The AAUP’s first investigation of dismissals of faculty members was at the University of Utah in 1915. However, two such investigations preceded the founding of the AAUP. Each of these investigations, that of the Edward Ross case at Stanford University in 1901 and of the John Mecklin case at Lafayette College in 1913, was led by a professor who played an active part in the founding and early activities of the Association. The former was chaired by E.R.A. Seligman and the latter by Arthur Lovejoy.
The Ross case is perhaps the most well-known historical academic freedom case. Edward Ross (1866-1951, pictured above), who had been recruited by President David Starr Jordan, first fell afoul of the only trustee of the university, Leland Stanford’s widow Jane, when he publicly supported the views of presidential candidate William Jennings Bryan in 1896. Advocating, like Bryan, for the monetization of silver, Ross’s activities fell within his area of professional competence as an economist. Although other faculty who had spoken publicly on behalf of Republican candidate William McKinley were not reprimanded, Jane Stanford asked for Ross to be dismissed over his support for Bryan. Continue reading
When I read what Northwestern football coach Pat Fitzgerald emailed his team recently, all I could think of was my father:
“Understand that by voting to have a union, you would be transferring your trust from those you know — me, your coaches and the administrators here — to what you don’t know — a third party who may or may not have the team’s best interests in mind.”
It’s not that my father was particularly paternalistic–he was not–but that Fitzgerald is illustrating one of his four styles of leadership, but not one we should be proud to promote. Continue reading
John Romano, writing in the Tampa Bay Times over the weekend, reviews the connection between Charles Koch and Florida State University, a problematic connection (and not the only one of its type) that has been under scrutiny for at least three years now:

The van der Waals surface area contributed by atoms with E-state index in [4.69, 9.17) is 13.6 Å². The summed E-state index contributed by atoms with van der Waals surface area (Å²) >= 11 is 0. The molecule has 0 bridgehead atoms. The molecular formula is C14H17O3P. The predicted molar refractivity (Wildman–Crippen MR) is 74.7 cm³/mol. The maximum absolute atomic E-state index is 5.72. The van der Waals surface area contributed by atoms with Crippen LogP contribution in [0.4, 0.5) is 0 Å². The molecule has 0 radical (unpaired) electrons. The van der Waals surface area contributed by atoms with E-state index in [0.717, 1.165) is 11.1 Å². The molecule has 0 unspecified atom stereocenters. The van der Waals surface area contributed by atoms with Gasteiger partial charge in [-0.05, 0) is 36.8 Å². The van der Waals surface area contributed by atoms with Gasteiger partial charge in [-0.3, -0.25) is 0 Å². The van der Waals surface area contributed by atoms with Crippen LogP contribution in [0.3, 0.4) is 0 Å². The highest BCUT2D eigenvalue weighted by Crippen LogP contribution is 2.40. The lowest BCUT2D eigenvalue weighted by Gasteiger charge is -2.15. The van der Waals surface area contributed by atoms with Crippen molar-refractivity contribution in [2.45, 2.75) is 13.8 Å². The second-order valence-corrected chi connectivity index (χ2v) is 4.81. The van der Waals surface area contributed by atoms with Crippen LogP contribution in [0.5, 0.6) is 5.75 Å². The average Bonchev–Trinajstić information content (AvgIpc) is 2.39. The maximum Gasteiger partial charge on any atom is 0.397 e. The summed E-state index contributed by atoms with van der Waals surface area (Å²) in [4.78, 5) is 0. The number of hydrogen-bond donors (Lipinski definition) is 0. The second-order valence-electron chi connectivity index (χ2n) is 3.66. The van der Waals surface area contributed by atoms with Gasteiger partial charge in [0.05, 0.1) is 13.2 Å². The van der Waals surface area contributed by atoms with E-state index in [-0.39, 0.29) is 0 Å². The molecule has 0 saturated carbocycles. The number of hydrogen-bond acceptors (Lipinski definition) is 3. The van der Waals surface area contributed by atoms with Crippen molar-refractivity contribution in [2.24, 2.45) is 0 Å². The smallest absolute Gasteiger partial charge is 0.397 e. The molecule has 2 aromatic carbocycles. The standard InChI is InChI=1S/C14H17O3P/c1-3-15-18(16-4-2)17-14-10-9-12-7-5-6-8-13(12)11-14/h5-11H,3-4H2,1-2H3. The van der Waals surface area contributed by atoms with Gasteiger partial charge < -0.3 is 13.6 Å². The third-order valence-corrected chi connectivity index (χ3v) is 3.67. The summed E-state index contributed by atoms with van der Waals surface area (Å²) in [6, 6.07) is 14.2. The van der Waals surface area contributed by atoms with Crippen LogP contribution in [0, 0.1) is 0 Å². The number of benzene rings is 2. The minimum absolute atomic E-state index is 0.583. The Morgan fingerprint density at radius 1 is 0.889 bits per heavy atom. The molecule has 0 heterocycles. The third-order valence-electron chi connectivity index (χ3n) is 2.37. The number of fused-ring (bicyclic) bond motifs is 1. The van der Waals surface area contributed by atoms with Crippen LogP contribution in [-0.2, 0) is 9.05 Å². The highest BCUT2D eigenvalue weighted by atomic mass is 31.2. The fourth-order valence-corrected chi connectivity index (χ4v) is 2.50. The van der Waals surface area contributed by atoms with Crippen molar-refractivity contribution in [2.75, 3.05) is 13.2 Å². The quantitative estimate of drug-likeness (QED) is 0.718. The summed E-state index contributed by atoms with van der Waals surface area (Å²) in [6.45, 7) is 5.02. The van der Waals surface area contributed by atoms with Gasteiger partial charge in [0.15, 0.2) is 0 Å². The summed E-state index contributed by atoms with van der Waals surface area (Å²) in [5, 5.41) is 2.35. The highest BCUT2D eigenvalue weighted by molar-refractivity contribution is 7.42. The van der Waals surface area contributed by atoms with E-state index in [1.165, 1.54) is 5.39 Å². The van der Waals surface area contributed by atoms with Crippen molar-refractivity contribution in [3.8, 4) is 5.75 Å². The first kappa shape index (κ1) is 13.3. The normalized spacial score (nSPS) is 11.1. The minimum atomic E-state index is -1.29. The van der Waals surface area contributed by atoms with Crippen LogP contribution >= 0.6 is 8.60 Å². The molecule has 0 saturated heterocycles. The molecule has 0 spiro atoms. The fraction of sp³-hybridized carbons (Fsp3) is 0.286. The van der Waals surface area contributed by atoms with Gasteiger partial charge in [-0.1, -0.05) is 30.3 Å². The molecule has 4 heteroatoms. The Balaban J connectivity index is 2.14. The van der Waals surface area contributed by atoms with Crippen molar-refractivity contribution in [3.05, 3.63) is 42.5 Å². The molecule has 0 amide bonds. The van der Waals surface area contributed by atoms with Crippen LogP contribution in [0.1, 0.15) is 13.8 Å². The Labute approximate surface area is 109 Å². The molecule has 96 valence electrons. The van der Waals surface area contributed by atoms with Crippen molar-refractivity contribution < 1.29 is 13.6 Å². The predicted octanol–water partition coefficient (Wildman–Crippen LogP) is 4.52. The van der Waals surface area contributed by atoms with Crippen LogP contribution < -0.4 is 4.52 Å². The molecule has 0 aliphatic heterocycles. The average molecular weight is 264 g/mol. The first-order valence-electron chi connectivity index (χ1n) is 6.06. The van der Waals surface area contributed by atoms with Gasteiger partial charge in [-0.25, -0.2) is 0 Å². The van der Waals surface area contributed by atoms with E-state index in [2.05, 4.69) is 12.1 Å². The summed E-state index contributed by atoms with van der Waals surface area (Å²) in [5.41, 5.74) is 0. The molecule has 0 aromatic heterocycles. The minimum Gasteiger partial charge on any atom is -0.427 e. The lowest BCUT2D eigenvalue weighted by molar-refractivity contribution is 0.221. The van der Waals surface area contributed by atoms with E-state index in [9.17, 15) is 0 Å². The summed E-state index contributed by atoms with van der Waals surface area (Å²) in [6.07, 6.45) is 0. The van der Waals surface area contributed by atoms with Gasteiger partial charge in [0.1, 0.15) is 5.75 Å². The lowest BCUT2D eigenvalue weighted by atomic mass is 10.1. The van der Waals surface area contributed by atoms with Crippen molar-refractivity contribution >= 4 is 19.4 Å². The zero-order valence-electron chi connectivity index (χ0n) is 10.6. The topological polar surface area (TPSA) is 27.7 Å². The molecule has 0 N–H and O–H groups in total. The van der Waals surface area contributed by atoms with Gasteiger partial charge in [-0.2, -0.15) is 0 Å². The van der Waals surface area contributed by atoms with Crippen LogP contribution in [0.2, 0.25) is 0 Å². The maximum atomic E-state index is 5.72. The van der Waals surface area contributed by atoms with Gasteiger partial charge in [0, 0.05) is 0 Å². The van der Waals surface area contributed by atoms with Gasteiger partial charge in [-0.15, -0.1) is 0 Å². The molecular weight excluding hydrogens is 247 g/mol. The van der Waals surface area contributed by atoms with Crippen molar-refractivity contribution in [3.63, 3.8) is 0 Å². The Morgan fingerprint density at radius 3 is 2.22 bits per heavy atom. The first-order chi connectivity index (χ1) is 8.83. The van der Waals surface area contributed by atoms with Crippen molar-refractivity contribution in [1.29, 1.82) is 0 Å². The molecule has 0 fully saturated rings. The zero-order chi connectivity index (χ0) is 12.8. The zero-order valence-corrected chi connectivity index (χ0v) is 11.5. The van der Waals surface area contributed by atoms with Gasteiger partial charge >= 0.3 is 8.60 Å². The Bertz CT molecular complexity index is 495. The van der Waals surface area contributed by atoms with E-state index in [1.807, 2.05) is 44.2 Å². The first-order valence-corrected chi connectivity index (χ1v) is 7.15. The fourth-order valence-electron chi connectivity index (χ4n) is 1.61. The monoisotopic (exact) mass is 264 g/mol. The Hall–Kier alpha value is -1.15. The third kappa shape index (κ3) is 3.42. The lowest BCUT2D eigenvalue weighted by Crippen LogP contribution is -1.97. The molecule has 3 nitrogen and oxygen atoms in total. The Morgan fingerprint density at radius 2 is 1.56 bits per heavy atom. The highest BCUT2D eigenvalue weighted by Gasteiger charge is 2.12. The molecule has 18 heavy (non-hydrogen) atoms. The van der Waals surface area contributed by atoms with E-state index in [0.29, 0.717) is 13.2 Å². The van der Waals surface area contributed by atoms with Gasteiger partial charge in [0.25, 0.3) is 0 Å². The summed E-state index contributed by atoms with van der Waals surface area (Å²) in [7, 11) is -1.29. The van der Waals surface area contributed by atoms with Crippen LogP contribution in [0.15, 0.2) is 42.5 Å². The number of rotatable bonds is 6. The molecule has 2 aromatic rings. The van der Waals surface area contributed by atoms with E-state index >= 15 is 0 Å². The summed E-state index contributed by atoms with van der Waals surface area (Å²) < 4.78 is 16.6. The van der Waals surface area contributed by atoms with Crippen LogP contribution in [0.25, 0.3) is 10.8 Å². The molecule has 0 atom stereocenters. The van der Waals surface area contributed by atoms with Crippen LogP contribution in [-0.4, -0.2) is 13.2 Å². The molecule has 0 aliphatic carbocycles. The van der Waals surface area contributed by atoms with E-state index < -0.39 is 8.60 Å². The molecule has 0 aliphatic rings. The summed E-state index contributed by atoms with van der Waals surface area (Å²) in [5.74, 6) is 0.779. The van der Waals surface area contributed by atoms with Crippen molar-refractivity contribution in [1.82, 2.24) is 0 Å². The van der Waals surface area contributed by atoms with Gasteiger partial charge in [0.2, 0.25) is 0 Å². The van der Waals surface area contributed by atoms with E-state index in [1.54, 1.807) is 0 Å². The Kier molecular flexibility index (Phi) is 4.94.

The relationship at FSU drew howls of protest in 2011 when a couple of professors uncovered a memorandum that indicated Koch could wield considerable influence over the hiring of professors and some of the curriculum in economics classes.
FSU officials initially denied he had that type of power on campus, but a Faculty Senate review determined the agreement with Koch had several troublesome features. The school vowed to fix the agreement and the story soon disappeared from the headlines.
Backseat driving in the clown car: that’s what pundits are about, today.
In The New York Times, David Brooks tries to turn that around, making out that is those who disagree with him who have the red noses and squeeze horns. He mounts a defense of Common Core State Standards (CCSS) based on the idea that those he shills for are the wise and considerate and caring–and that everyone else is either raw material or the lunatic fringe (both left and right).
Education, to Brooks, “is to get students competitive with their international peers.” What the students need in their personal lives, or want, these don’t matter. What communities need, in terms of citizens and contributing members, doesn’t matter. And anyone who disagrees with Brooks and those he advocates for is a nut. A clown. Continue reading
One of the less-frequently mentioned founders of the AAUP is Columbia University psychologist James McKeen Cattell (1860-1944). Cattell was perhaps the most prominent academic gadfly of his time. He publicly called for the creation of the Association in 1912 and helped organize its founding, but never played a role in its leadership.
As editor of Science and several other academic journals, Cattell regularly commented on higher education in his publications and authored a series of articles outlining his views on reforming academic governance, which he subsequently published as the book University Control in 1913. A fierce critic of Columbia president Nicholas Murray Butler and the office of the university president in American higher education in general, Cattell exclaimed “In the academic jungle the president is my black beast.” His detailed proposals on reforming the university included the election of the president by the faculty and of the governing board by the faculty, the other officers of the university, and the alumni. Continue reading